How to Detect, Diagnose, and Deliver for Your Geographic Atrophy Patients

Join us for an insightful conversation with two leading experts in eye care, Dr. Jennifer Lyerly and Dr. Mark Dunbar, as they shed light on the often-overlooked topic of geographic atrophy. Historically, geographic atrophy presented challenges with limited treatment options, but recent scientific breakthroughs have brought newfound hope. With decades of experience and expertise, Dr. Dunbar, from the prestigious Bascom Palmer Eye Institute, shares his insights. Dr. Lyerly guides the discussion, exploring prevalence, detection challenges, early intervention, and the pivotal role of advanced imaging. Discover the evolving role of optometrists in managing geographic atrophy as we uncover the complexities of this condition.

Editorially Independently Sponsored by Iveric Bio, An Astellas Company. Iveric Bio had no control over the content of this piece.

Introducing Dr. Mark Dunbar’s Background

Dr. Jennifer Lyerly:

We are discussing a topic we all encounter in our clinical practice, but we may not have devoted much thought to how we, as doctors, handle it. In the past, there wasn’t much we could do about it. It doesn’t occupy as much brain space when you don’t have a treatment. We see it, but once we diagnose it, the conversation ends. Geographic atrophy is the focus now, with exciting breakthroughs in our science and clinical abilities. But our attention needs to shift towards better diagnosing and detecting it.

Let’s begin by introducing yourself. Could you tell us about your practice and how you became an expert in retinal care?

Detect, Diagnose, and Deliver for Your Geographic Atrophy Patients
Mark T Dunbar, OD, FAAO

Dr. Mark Dunbar:

I wouldn’t call myself an expert, but I have a deep interest in the field of retina. I practice at the Baskin Palmer Eye Institute, part of the University of Miami’s Department of Ophthalmology.

I’ve been with them for over 35 years. I moved here in the mid to late ’80s. Some of you might remember Omni Eye Services. I was a resident at the Omni in Lexington. This was really the early days of co-management. My mentors, like Paula Jamie and others, had all trained at Bascom Palmer.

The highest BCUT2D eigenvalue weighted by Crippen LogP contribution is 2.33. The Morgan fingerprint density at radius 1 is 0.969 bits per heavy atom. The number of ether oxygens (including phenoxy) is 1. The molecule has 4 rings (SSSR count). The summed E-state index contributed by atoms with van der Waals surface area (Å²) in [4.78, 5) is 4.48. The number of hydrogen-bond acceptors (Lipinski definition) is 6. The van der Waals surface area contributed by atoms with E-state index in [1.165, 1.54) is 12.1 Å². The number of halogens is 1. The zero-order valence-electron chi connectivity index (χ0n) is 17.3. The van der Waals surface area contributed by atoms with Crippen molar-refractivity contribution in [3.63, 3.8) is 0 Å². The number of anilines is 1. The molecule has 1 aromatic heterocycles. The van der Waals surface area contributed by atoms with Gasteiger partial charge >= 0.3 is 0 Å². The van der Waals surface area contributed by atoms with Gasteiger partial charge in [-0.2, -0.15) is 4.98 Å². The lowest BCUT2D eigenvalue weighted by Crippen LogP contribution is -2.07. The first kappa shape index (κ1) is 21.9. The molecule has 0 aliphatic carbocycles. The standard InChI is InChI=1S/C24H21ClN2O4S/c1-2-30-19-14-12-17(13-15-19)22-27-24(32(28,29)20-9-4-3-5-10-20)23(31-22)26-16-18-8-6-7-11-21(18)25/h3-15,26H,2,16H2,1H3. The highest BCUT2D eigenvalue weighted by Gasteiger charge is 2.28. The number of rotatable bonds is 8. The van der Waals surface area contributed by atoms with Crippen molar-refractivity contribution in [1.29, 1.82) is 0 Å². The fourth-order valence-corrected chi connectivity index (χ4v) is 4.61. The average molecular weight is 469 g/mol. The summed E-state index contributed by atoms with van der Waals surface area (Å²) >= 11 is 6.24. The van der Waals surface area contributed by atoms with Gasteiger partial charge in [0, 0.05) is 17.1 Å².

So, I had the opportunity to go there, and I thought I would spend a couple of years at Bascom Palmer and then move on. But before I knew it, 35 years had passed, and I’m still there. In my early years, I worked in the retina clinic with some of the giants in the field.

Although I’m known for my work in retina, I also provide primary eye care. I see a lot of glaucoma patients, diabetes cases, and cataracts. It’s quite typical for an optometric practice. Surprisingly, I’ve fitted a few contact lenses recently despite not having done so for over two decades. It’s been fun and exciting to revisit that aspect of my practice. But my true passion lies in retina, without a doubt.

The Prevalence and Detection Challenges of Geographic Atrophy

Dr. Jennifer Lyerly:

When we think about our average macular degeneration patient, the first thing that often comes to mind is those with wet age-related macular degeneration. If we look at prevalence data, it’s clear that only about 200,000 Americans are diagnosed with wet macular degeneration each year. So, in the grand scheme of macular degeneration, it’s a relatively small subset. Most of our patients have dry age-related macular degeneration and are expected to stay dry.

However, I found something surprising when reading up on this. Geographic atrophy can sneak up on you. Studies suggest that a million Americans have geographic atrophy, but that number is likely an underestimate because we haven’t been very successful at detecting the early stages of it.

I’m curious, how often do you come across cases of geographic atrophy in your practice?

Dr. Mark Dunbar:

When considering geographic atrophy, we often envision a patient with a central disciform scar. We’ve all witnessed the helplessness as patients develop that characteristic donut-shaped area of geographic atrophy, knowing that it will inevitably involve the fovea at some point.

That’s the image that usually comes to mind. However, the reality is quite different. While those cases certainly exist, I believe the majority are patients we aren’t actively looking for. When we code for macular degeneration, it’s typically categorized as either dry or wet. But when it comes to dry, we must ask ourselves, is it early or intermediate?